Rhodes' book was a 15-year process spurred on by plenty of encouragement from the right people at the right time, she said. In the early 2000s, her daughter organized a women's event featuring Debbie Stack as speaker. Rhodes spent time with Stack and shared her story, and Stack urged her to write it. But Rhodes wasn't ready.
"I told her, ‘I dropped out of high school. How can someone like me write?'"
Nevertheless, God nudged her, and she attended a CLASSeminars event to help her take next steps as a Christian author and speaker. She felt like an amateur, but she kept at it and took all the advice she got. CLASSeminars led to Toastmasters, which led to a writers group, which led to a writing class, which led to more conferences. Over time, her work was accepted for publication, and she started to freelance. She did an intensive mentorship with CLASSeminars founder Florence Littauer, whose words gave her the final boost she needed: "‘I believe this is what God has planned for you, so go home and write your book," Rhodes said.
She got started.
From dream to reality
However, Rhodes had another milestone to achieve first: earning her high school diploma. At age 64, she went back to school — and graduated at the top of her class.
She took a break from writing when she was hit with a cancer diagnosis. But with the return of her health came the return of her drive to write.
The encouragement of others continued to motivate her. The encouragement included an invitation from speaker-writer La-Tan Murphy that would change her life: giving her testimony at a Christian women's conference in Virginia. There Rhodes met two other women who would also change her life: Cynthia Fralin and Fralin's mother, Joan Bowers. They were so inspired by Rhodes that they offered to host her in their home for three weeks so she could finish her book.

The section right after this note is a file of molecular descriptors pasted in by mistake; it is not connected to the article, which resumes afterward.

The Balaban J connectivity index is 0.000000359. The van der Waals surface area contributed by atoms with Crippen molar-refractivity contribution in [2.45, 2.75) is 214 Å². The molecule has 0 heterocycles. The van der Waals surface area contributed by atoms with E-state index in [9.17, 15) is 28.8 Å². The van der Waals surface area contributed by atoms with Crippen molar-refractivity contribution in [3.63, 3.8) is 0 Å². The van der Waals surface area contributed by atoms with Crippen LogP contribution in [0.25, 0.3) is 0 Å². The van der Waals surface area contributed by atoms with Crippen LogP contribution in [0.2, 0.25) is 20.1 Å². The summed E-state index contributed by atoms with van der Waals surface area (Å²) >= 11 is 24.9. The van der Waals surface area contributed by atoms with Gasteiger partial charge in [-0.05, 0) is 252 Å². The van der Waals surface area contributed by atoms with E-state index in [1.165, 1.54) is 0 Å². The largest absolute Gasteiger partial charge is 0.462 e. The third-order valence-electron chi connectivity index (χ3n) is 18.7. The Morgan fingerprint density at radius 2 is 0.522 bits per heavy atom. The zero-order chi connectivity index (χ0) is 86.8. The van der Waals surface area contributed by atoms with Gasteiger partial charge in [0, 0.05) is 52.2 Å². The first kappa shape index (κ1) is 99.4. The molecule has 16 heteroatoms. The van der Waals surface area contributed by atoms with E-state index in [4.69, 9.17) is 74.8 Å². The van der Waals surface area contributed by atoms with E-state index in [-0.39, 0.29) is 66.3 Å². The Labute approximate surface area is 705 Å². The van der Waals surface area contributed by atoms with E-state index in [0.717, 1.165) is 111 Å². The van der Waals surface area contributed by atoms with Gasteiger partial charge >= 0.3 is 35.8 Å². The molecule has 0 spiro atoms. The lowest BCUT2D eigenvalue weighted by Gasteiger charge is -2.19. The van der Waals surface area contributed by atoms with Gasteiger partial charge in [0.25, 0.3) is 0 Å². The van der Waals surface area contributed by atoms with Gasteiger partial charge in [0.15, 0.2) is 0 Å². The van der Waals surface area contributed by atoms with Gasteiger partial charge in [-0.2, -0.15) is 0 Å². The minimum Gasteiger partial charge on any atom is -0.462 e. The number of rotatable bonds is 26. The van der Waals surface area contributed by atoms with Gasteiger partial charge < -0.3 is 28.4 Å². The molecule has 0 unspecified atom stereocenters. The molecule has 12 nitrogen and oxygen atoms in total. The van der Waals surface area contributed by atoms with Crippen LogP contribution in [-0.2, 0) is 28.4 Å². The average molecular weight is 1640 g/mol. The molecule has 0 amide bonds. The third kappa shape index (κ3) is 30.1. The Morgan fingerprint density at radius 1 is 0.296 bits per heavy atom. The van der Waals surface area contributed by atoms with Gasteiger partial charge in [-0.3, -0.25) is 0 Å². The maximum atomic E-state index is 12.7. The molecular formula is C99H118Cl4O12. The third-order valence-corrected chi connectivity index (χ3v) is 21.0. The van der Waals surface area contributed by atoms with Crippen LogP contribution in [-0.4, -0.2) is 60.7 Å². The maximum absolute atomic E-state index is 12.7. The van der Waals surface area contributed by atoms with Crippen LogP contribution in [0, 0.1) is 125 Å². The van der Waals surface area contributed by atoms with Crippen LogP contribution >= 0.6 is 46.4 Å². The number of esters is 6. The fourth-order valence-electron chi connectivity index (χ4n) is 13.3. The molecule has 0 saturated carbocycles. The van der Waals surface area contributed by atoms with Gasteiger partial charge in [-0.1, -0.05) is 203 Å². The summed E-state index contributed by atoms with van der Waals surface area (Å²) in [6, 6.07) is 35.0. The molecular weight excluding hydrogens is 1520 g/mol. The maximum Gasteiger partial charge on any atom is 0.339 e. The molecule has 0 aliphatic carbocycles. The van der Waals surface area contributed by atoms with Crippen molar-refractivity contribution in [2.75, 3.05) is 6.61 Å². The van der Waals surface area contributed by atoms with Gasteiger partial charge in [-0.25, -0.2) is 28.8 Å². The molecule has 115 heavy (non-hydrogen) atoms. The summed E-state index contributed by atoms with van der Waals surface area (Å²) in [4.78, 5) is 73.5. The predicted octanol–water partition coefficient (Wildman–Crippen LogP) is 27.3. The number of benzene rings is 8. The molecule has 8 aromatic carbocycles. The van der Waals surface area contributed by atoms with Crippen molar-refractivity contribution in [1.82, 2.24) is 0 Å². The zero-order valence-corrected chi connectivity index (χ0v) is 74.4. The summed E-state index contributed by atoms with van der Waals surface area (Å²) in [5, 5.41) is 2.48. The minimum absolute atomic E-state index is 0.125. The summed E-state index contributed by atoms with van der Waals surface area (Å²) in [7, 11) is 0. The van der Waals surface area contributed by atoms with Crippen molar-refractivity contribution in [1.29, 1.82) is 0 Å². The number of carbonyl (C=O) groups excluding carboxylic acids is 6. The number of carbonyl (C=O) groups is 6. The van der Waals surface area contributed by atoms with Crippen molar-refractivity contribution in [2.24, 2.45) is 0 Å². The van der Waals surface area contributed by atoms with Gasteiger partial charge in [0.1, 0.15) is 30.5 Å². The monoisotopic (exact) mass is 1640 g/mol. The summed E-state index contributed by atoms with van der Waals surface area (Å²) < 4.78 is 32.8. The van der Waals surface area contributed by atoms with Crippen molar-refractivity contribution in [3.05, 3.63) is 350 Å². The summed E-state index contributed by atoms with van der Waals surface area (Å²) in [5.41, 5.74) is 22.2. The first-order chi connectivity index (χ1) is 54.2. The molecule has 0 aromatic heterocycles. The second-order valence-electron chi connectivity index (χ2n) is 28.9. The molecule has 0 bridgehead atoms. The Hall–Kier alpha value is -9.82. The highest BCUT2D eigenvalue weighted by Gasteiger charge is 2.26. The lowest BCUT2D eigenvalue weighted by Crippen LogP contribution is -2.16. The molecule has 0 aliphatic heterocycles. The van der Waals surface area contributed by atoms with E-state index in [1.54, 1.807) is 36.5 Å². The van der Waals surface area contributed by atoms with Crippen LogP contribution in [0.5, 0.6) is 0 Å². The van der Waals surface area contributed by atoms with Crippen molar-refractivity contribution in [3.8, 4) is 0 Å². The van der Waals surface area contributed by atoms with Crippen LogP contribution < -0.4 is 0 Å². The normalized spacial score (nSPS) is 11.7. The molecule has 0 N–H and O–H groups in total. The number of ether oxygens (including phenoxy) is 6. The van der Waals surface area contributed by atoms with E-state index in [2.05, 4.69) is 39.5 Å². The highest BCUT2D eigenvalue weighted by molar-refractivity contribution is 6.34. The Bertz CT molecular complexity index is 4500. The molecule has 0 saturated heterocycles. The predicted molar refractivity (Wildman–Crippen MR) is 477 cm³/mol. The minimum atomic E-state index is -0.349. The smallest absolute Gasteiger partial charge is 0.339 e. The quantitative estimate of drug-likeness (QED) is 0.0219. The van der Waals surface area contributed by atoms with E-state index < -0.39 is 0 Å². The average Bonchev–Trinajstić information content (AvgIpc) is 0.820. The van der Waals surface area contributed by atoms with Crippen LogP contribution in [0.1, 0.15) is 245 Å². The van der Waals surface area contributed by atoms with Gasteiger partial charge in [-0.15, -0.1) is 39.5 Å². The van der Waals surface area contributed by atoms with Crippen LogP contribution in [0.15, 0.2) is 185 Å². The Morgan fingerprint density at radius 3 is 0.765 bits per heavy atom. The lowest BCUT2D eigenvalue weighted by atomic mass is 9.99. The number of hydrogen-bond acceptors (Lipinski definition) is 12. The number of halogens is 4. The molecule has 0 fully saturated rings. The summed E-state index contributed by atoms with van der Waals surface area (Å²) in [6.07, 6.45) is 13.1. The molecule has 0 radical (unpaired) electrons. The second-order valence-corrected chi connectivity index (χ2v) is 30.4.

Rhodes launched her book at Fralin's Hope Floats 2016 conference, and her dream became reality.
God has always been there
Today, Rhodes is in a good place, and she thanks God daily for always loving her.
"There are lots of reasons to keep me on my knees and so much hope. Always hope. I pray every single day. We don't do this by ourselves."
She pointed to a Bible she received as a girl in foster care, when she went through confirmation at Trinity United Methodist Church in Windsor, Connecticut. She opened it to Psalm 23, a passage she'd been required to memorize. Somehow, that Bible had remained with her through foster care and when she returned to her mother's home, but had been left behind in the shuffle of life.
A few years ago, when she reconciled with her sober mother, her mother went to her closet, pulled the Bible out and presented it to Rhodes. The pages were marred, decayed with age, and in places, she could tell rats had nibbled upon the edges. But the marker still held the place at Psalm 23 and the words she'd recited long ago: "He guides me along the right paths for his name's sake. Even though I walk through the darkest valley, I will fear no evil, for you are with me."
Reading those words again years later hit her hard.
"It was an affirmation — God has always been there. The Lord is my shepherd, and you go through the valley. You go through it. It floored me! I could hear God say, ‘I have been with you through it all.'"
Rhodes finally believes those words and God's promise — and his invitation — for her and all people. We are loved because Christ loved us. It's not about us. It's all about him.
And she's going to do everything she can to tell that story.
Jessica Brodie is editor of the South Carolina United Methodist Advocate, a publication of the South Carolina Conference. This story first appeared in the November 2016 edition.
Donna Rhodes' book is available on Kindle, Amazon, Barnes and Noble and her website, www.onewellwoman.com.